Simon Palfrey

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Simon Palfrey is an English Scholar at Oxford University and a Fellow in English at Brasenose College, Oxford University.[1] He specialises in Shakespeare and Renaissance literature.[2]

Palfrey was born in Hobart, Tasmania, Australia, grew up in Australia and was a Rhodes Scholar at Oxford University. He is known for his approach to Shakespeare's work, in which he discusses the dynamism of the playwright's language, its psychological effects and the actorly and bodily decisions generated by word-use.

His book Doing Shakespeare has been called "an original and long-overdue resource for theatre scholar-artists."[3] It was listed as an "International Book of the Year" in 2004 by the Times Literary Supplement. In the TLS, Jonathan Bate said that although the work was "sometimes wayward," the book was 'always provocative of serious thought'. Bate could think 'of no critic since Empson who has teased out so much so lucidly and (usually) so persuasively from the intricacies of Shakespearean language."[4] Palfrey's earlier book, Late Shakespeare: A New World of Worlds was described by Ann Jennalie Cook as 'among the most significant books of the year', 'a sweeping vision of these plays' language...indispensable for its subject', and as "a valuable contribution to the political reading of Renaissance literary forms" which challenged the traditional reading of Shakespeare's four romances.[5] Russ McDonald writing in Shakespeare Quarterly described Late Shakespeare as "original, quirky, occasionally brilliant, and almost always demanding."[6]

Palfrey's 2007 collaboration with theatre historian Tiffany Stern, *Shakespeare in Parts*, takes as it subject the actor's part, consisting of the bare cues and speeches of each individual role, and shows how this technology influenced the style of Shakespeare's writing and the lifelike immediacy and layers of his characters. The book has been widely lauded as 'undeniably of major importance' (Paul Dean English Studies ): an 'elegantly written...ground-breaking study, which shows how Shakespeare the technician sought always to expand the mental possibilities for the actors. (Ralph Berry, Contemporary Review); 'a groundbreaking new study...The consideration of characters and their textual construction is a revelation. ..The book is exactly as scrupulous and thorough as the subject deserves...For professional Shakespeareans in the theatre or the university, it is required reading. (Tom Cornford, Around the Globe); 'a lucid and persuasive study that successfully infuses academic Shakespeare with the vibrancy and insecurity of live performance: "Shakespeare's actors had to play their parts now, perilously in the present." (Peter J. Smith, THES); 'Rarely has so much new and exciting information about Shakespeare been gathered in a single study. The challenges of this book for how we conceive of, teach, write about and perform Shakespeare will surely be felt for years to come. (Douglas Bruster, The Review of English Studies)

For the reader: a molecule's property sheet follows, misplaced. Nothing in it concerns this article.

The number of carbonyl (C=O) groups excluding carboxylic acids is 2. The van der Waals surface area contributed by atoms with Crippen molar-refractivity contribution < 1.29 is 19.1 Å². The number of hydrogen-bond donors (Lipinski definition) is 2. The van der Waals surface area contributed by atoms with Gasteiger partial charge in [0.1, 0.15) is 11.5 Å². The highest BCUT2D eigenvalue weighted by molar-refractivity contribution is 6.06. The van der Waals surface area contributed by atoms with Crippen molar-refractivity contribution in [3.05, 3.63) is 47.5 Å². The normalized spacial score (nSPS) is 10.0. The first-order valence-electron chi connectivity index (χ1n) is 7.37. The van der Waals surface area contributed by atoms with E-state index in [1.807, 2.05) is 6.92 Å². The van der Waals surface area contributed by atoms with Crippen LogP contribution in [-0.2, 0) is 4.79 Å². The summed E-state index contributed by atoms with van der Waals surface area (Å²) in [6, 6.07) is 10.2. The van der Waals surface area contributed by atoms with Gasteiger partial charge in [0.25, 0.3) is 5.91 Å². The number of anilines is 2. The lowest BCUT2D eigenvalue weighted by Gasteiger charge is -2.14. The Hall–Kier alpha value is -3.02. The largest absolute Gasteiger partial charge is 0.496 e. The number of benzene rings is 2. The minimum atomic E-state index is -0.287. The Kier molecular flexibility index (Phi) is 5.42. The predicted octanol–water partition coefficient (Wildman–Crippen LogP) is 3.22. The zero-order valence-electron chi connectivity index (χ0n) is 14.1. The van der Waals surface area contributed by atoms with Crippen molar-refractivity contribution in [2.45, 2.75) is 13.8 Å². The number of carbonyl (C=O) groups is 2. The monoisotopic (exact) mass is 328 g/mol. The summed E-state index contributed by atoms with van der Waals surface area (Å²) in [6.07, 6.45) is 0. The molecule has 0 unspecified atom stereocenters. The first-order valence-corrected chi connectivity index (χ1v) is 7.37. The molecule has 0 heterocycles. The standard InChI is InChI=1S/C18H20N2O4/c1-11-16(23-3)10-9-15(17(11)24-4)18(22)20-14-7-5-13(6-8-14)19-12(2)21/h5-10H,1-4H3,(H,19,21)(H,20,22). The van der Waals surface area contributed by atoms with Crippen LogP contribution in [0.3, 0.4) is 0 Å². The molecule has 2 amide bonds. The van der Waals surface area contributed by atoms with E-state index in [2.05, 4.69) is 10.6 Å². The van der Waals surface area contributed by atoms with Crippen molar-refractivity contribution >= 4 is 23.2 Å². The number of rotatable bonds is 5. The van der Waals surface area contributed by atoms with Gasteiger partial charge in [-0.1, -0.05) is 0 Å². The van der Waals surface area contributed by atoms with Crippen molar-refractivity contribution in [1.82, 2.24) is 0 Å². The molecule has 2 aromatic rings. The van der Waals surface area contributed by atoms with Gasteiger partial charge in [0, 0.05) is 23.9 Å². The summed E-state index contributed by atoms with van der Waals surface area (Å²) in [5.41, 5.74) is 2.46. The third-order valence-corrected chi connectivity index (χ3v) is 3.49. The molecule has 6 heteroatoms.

• Shakespeare in Parts* was awarded the 2009 Medieval and Renaissance Drama Society's David Bevington Prize for best new book.

Palfrey's latest work is a collaborative novel written with fellow Shakespeare scholar Ewan Fernie.


  • Late Shakespeare: A New World of Worlds, Oxford University Press, (1997), ISBN 978-0-19-818689-2.
  • Doing Shakespeare (Arden Shakespeare Third Series), Thomson Learning EMEA, (2004), ISBN 978-1-904271-54-3.[7]
  • "Macbeth and Kierkegaard" in Shakespeare Survey, Volume 57: "Macbeth and its Afterlife," (2004), Cambridge, Edited by: Peter Holland.[8]
  • 'The Rape of Marina', *Shakespeare International Yearbook 2007*
  • Shakespeare in Parts, co-written with Tiffany Stern (2007, by Oxford University Press). ISBN 978-0-19-927205-1
  • Poor Tom: Living King Lear, University of Chicago Press, (2014), ISBN 978-0-226-15064-2

Editor, with Ewan Fernie, of Shakespeare Now! series:[9]

  • Shakespeare Thinking by Philip Davis, (2007).
  • Shakespeare Inside: The Bard Behind Bars by Amy Scott-Douglass, (2007).
  • Godless Shakespeare by Eric Mallin, (2007).
  • To Be or Not to Be by Douglas Bruster, (2007)
  • Shakespearean Metaphysics, by Michael Witmore (2008)
  • Shakespeare's Modern Collaborators, by Lukas Erne (2008)
  • Shakespeare's Double Helix, by henry S. Turner (2008)


  1. ^ Academic Staff: Dr Simon Palfrey
  2. ^ English at Brasenose College
  3. ^ Review by Adrianne Adderley, Theater History Studies January 2006
  4. ^ Review copied from the Times Literary Supplement, October, 2004, with other reviews
  5. ^ Stephen Cohen, review in Sixteenth Century Journal 29.4 (1998), pp. 1166-68.
  6. ^ McDonald, Shakespeare Quarterly, 5.2 (2001), pp. 298-300. (Project MUSE (subscription))
  7. ^ Product Guide: Doing Shakespeare - Arden Shakespeare
  8. ^ Shakespeare Survey, Volume 57: Macbeth and its Afterlife
  9. ^ Shakespeare Now!